Immigration reform begins in the heart. We are all immigrants, wanderers from star to star, looking for work.
Our real work is serving fellow wanderers, holding each others’ hands as we cross border after border, on our way to the boundless state of Love.
Exodus 22:21 says, “Do not oppress the immigrant, for you know the heart of a stranger, you yourselves were strangers in the land of Egypt.”
And in the Gnostic Gospel of Thomas, Jesus says, “Be a wanderer.”
Confessing our original nature as wanderers, we can embrace the immigrant as the image of our own liminal nature. The word “liminal” is rooted in the Latin “līmen,” meaning “threshold.” It describes the ambiguity or disorientation at the heart of a rite of passage.
In Tibetan Buddhism, this is the “Bardo,” the state between death and rebirth. But the Bardo is also the transition to each new stage of life. We all live on the border, the Bardo, between one land and the next, the Bardo between past and future.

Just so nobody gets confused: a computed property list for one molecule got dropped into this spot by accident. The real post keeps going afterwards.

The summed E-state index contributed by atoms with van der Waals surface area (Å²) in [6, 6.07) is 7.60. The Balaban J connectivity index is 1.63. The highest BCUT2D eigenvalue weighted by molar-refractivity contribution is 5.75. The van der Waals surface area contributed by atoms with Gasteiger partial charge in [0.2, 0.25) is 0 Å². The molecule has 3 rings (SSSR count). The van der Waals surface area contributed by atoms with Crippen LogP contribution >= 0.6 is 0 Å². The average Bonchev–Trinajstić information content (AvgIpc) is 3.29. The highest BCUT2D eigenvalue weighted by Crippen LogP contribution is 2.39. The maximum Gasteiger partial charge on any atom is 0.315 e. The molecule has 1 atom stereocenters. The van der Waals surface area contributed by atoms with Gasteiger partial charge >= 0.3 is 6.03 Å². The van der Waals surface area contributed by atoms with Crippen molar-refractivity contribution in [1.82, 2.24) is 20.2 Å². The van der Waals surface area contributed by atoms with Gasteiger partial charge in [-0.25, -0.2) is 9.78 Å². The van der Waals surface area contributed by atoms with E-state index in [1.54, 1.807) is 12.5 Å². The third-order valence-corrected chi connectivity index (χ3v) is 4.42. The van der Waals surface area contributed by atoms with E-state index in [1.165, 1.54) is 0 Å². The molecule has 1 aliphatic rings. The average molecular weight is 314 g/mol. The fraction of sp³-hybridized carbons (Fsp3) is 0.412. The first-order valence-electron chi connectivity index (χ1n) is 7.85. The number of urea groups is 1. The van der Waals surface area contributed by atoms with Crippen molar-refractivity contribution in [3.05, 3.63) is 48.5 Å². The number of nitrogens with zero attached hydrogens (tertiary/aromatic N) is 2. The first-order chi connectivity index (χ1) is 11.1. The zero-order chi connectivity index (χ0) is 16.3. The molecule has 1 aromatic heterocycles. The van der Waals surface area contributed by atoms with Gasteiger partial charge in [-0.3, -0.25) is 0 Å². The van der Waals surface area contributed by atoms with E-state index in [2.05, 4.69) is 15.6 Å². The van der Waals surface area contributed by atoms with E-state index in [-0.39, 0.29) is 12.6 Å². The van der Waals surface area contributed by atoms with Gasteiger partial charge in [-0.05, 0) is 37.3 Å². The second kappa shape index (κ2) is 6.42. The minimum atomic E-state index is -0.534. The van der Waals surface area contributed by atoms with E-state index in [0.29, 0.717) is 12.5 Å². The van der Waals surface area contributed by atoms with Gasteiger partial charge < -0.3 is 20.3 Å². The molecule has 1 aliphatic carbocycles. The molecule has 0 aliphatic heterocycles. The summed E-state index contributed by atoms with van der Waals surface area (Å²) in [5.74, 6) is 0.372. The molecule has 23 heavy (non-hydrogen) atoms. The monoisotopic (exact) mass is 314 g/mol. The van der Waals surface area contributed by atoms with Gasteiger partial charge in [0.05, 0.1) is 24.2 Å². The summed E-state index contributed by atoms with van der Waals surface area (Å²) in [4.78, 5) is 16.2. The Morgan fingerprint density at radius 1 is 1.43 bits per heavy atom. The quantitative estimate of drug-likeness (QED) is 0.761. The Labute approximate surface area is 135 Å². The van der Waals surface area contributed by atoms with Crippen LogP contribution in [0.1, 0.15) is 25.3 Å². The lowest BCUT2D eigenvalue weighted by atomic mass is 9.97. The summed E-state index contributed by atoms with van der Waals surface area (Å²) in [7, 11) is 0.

It takes courage to understand our fellowship with the immigrant, courage to confess that we are “strangers and pilgrims on the earth” (Hebrews 11:13).
We feel both compassion and respect for the immigrant when we confess our liminality, for the homeless are the image of our own vulnerability.
Then, with all our heart, we can welcome the immigrant and say, “You are not lost, friend. You belong here, with me.”